Object-oriented wrapper library around Drupal 7 nodes
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README.md
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README.md

Doodal

Doodal is an object-oriented wrapper library around Drupal 7's node system. It allows you to interact with Drupal nodes in a more object-oriented way by removing much of the syntactic barrier to writing classes that treat nodes like models.

Table of Contents

  1. What's the point?
  2. Is Doodal right for me?
  3. Let's see it
    1. Gettin'
    2. Ok, what do I have to do?
    3. Fine. What else does it do?
    4. Are there any other minor conveniences?
    5. Um...what if I want to instantiate a Node object, but I don't know offhand which class is going to implement it?
  4. Give me an actual, legitimate, front-to-back, well is you feeling that, put one hand up, can you repeat that, example.
  5. Annotation Schema
  6. What's with the name?
  7. Why isn't this on Drupal.org?
  8. What's missing?

What's the point?

Object-oriented programming is not the only style of programming, the best, nor is it always the most appropriate. It is, however, an appropriate abstraction over Drupal's content system. Drupal nodes imitate object orientation, but they lack true encapsulation and inheritance. In a web application where your content, which is represented by nodes, is also data that needs to be handled and processed in special ways (such as by interacting with a web service), the procedural logic required to compensate for this becomes spaghetti-like and difficult to maintain.

Enter Doodal - using this library, you can easily write classes that function as Models representing the different Node content types in your application. This is not an attempt to make Drupal into an MVC framework, but rather an effort to give developers a cleaner, more intuitive way to write code.

Is Doodal right for me?

Doodal is not right for you if...

  • You are not a developer
  • You are happy with Drupal's existing nodes
  • Your website is a basic, content-driven website
  • You are not running PHP 5.3.x or greater
  • You are not running Drupal 7.x

Doodal may be right for you if...

  • You are writing a web app in Drupal that truly is a web app, not just a content-driven website (i.e. you've used the term 'business logic')
  • You are in a situation where your website's data is intertwined with its content
  • You do not like spaghetti
  • You are running PHP 5.3.x or greater
  • You are running Drupal 7.x

Let's see it

In the context of these next few examples, assume that we have a content type called 'Person', containing all of the fields you would logically expect. There is a person node with node id 15, in particular, that we will look at.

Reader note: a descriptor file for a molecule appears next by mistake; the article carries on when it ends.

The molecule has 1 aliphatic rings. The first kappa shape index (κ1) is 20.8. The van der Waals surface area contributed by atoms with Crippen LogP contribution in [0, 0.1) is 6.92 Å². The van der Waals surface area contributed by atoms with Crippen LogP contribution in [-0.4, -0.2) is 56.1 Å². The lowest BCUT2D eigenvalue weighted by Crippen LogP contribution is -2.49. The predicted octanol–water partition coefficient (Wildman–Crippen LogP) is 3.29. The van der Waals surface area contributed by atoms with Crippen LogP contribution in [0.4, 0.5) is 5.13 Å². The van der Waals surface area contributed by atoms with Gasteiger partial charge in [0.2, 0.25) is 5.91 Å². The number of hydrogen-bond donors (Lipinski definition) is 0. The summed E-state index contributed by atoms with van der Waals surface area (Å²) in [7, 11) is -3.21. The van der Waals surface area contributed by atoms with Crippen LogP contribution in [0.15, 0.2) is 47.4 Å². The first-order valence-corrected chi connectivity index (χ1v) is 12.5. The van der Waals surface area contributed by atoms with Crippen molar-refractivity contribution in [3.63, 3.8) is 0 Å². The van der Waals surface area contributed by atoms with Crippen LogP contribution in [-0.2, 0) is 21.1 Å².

To highlight the reduction in code required by using Doodal, the equivalent raw Drupal code will be displayed as well.

Gettin'

A common use case is getting all published nodes of a given type. Compare the readability between one of the many ways to do it in Drupal with the Doodal way.

<?php
// Regular ol' Drupal
$results = db_query("SELECT nid FROM {node} WHERE type = 'person' AND status = 1")->fetchAll();
$nids = array_map( function($x) {return $x->nid;}, $results );
$people = node_load_multiple($nids);

// Doodal
$people = Person::get_all_published();
?>

Drupal makes it simple to get a single node, so Doodal does too:

<?php
// Drupal
$person = node_load(15);

// Doodal
$person = Person::get_by_nid(15);
?>

...but, we also benefit from some typing(ish), here. What if we try to load the person with node id 27, and that's actually a content type called Animal?

<?php
$person = Person::get_by_nid(27); // $person == NULL
?>

Ok, what do I have to do?

So far, not much. You'll just need a Person class in your application. The code will look a little something like this:

<?php
/** @MachineName('person') */
class Person extends Node {}
?>

Thanks to the magic of the Addendum library, reflection, and late static binding (this is why a minimum of PHP 5.3 is required), we get the above functionality by writing two lines of code.

The code for a full implementation is a little bit more involved (you have to annotate each property you want loaded from a node beyond those common to all nodes), but this will give you a fully functional class for your simple use cases.

Fine. What else does it do?

If you're looking to simply echo out the value of a particular property in a node that the user may not have entered, you'll have to write something like the following to account for it - compare to the much more readable Doodal.

<!-- Drupal -->
<?= array_key_exists('und', $person->first_name) ? $person->first_name['und'][0]['safe_value'] : ''; ?>

<!-- Doodal -->
<?= $person->first_name ?>

Take a look at the difference in creating, populating, and saving a new node programmatically. The lack of weighty property setters makes the code significantly more readable.

<?php
// Drupal
$person = new stdClass();
$person->title = 'Jack Black';
$person->type = 'person';
$person->age['und'][0]['value'] = 42;
$person->movies['und'][0]['safe_value'] = 'School of Rock';
$person->movies['und'][1]['safe_value'] = 'Shallow Hal';
$person->body['und'][0]['value'] = 'Jack Black, or Jables, is one half of the legendary rock duo - THE D';
node_object_prepare($person);
node_save($person);

// Doodal
$person = new Person();
$person->title = 'Jack Black';
$person->age = 42;
$person->movies = array('School of Rock', 'Shallow Hal');
$person->body = 'Jack Black, or Jables, is one half of the legendary rock duo - THE D';
$person->save();

?>

Are there any other minor conveniences?

<?php
echo $person->uri;
// '/people/jack-black', or whatever your aliased URI is. If you haven't aliased it, that's /node/${nid}

echo $person->get_summary(100);
// The first 100 characters of the body text truncated logically

print_r($person->raw_node);
// Gets the actual Drupal node stdClass object used for construction
?>

This module will also drop a variable named $oNode into the scope of all of your node template files. So, the following code in your node--person.tpl.php file would work just fine:

<h2><?= $oNode->get_summary(200) ?></h2>
<small class="age"><?= $oNode->age ?></small>

Um...what if I want to instantiate a Node object, but I don't know offhand which class is going to implement it?